Field of Science

dry, dry, dry, and more dry

 Any way you want to slice it our gardens are suffering through a drought.  Areas that would be called "lawn" are brown and crispy, and they would burn should anyone drop a match. Our lily/fish pond is down some 6-10 inches.  Some trees must be watered or else they would die.  A Kousa dogwood is struggling, but not much else is newly planted. So TPP is dragging hoses around to give the most sensitive plants water.  And you can hardly blame bun-buns for eating plants that are best at keeping themselves alive.  The bird bath and garden fountain are very popular with our avian residents.   The native Prickly pear did flower very nicely.

Friday Fabulous flower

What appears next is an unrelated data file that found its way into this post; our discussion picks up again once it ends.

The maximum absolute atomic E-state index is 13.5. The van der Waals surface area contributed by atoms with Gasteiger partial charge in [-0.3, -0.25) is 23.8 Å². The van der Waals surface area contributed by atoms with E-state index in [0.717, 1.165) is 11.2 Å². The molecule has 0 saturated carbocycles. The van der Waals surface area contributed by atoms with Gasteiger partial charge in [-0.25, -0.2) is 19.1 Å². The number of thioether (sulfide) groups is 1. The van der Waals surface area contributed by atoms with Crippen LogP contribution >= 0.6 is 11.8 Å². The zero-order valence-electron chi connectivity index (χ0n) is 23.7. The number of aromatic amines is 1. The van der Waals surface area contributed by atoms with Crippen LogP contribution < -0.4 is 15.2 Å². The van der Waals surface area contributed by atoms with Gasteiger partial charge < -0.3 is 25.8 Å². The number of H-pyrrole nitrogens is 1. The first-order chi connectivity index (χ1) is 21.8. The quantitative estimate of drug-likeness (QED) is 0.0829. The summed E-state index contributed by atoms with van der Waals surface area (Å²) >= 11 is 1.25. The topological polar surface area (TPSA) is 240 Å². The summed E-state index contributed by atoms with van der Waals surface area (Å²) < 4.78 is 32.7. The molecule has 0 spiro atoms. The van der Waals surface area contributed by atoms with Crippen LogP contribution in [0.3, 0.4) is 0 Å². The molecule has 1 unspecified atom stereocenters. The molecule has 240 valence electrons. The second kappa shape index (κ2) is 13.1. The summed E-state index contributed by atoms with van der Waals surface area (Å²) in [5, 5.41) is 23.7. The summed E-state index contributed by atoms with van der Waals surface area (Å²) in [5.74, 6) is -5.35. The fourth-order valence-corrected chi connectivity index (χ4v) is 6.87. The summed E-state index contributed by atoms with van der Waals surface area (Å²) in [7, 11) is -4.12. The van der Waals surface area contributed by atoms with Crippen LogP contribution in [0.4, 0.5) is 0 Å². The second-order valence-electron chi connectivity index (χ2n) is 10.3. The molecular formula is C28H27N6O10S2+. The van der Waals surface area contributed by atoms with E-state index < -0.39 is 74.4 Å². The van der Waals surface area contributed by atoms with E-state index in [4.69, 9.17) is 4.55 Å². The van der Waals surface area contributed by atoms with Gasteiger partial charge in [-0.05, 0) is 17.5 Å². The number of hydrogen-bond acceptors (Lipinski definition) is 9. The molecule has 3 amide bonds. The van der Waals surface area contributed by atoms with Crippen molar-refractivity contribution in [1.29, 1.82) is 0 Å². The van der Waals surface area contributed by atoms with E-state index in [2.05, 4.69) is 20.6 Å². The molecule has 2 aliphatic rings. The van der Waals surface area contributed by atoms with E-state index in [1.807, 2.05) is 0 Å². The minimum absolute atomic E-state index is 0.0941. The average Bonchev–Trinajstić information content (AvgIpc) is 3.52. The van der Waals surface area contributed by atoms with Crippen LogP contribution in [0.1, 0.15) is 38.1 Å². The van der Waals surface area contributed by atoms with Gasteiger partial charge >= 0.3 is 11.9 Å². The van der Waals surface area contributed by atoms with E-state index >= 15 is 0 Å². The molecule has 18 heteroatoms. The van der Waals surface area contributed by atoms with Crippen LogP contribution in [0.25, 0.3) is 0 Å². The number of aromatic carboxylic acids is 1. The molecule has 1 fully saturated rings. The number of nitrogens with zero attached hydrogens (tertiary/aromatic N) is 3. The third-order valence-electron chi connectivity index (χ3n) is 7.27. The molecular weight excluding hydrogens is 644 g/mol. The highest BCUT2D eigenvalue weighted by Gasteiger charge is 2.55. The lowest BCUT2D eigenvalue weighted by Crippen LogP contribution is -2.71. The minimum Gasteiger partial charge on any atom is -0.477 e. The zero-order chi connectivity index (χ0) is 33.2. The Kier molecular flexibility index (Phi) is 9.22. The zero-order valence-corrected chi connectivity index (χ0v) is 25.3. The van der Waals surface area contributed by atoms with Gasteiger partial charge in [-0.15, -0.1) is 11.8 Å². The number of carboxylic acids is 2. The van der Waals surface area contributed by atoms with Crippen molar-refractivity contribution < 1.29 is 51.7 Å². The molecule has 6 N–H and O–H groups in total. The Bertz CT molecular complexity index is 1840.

As many of TPP's reader know Magnolia's and nagnoliid flowers are a great favorite.  The collection  includes two species of big-leafed magnolia, M. tripetala and M. megaphylla (var. aschii).  Both have leaves that are routinely more than 20 inches long.  The Asche magnolia also has really big flowers 9-10 inches across and it flowers when quite small and young if polar vortexes stay away.  

Here's the flower some 9" across and it was about 4' above the ground.  This one gets some protection by growing fairly close to our house.  It is the Ashe variety (native to the FL pan handle) which should not get so big, although we saw a full-sized one at an arboretum in Kansas City.  Enjoy.